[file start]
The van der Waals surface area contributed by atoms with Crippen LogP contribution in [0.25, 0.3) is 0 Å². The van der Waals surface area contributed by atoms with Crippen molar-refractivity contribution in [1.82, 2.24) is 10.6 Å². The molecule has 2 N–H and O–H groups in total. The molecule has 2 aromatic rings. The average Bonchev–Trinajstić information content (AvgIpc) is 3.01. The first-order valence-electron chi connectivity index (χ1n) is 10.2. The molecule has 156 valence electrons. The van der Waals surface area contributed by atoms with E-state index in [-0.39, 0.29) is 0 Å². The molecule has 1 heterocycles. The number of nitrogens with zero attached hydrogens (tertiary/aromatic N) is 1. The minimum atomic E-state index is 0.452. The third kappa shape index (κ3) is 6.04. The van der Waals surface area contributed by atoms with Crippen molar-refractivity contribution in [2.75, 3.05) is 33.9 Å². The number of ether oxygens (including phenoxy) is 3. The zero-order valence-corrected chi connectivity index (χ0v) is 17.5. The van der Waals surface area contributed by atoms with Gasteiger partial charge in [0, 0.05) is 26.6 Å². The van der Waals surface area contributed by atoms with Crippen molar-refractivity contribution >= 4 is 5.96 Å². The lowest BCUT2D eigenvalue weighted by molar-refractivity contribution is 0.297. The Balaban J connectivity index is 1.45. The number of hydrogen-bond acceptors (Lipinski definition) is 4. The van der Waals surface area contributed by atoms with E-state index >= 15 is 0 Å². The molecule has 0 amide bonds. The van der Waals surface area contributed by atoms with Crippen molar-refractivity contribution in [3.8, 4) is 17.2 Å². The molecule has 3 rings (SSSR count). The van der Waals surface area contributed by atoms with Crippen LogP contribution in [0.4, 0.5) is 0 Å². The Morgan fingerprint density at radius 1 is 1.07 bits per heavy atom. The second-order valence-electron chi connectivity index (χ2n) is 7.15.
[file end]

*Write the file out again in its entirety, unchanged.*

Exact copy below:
The van der Waals surface area contributed by atoms with Crippen LogP contribution in [0.25, 0.3) is 0 Å². The van der Waals surface area contributed by atoms with Crippen molar-refractivity contribution in [1.82, 2.24) is 10.6 Å². The molecule has 2 N–H and O–H groups in total. The molecule has 2 aromatic rings. The average Bonchev–Trinajstić information content (AvgIpc) is 3.01. The first-order valence-electron chi connectivity index (χ1n) is 10.2. The molecule has 156 valence electrons. The van der Waals surface area contributed by atoms with E-state index in [-0.39, 0.29) is 0 Å². The molecule has 1 heterocycles. The number of nitrogens with zero attached hydrogens (tertiary/aromatic N) is 1. The minimum atomic E-state index is 0.452. The third kappa shape index (κ3) is 6.04. The van der Waals surface area contributed by atoms with Crippen molar-refractivity contribution in [2.75, 3.05) is 33.9 Å². The number of ether oxygens (including phenoxy) is 3. The zero-order valence-corrected chi connectivity index (χ0v) is 17.5. The van der Waals surface area contributed by atoms with Gasteiger partial charge in [0, 0.05) is 26.6 Å². The van der Waals surface area contributed by atoms with Crippen molar-refractivity contribution >= 4 is 5.96 Å². The lowest BCUT2D eigenvalue weighted by molar-refractivity contribution is 0.297. The Balaban J connectivity index is 1.45. The number of hydrogen-bond acceptors (Lipinski definition) is 4. The van der Waals surface area contributed by atoms with E-state index >= 15 is 0 Å². The molecule has 0 amide bonds. The van der Waals surface area contributed by atoms with Crippen molar-refractivity contribution in [3.8, 4) is 17.2 Å². The molecule has 3 rings (SSSR count). The van der Waals surface area contributed by atoms with Crippen LogP contribution in [0.4, 0.5) is 0 Å². The Morgan fingerprint density at radius 1 is 1.07 bits per heavy atom. The second-order valence-electron chi connectivity index (χ2n) is 7.15.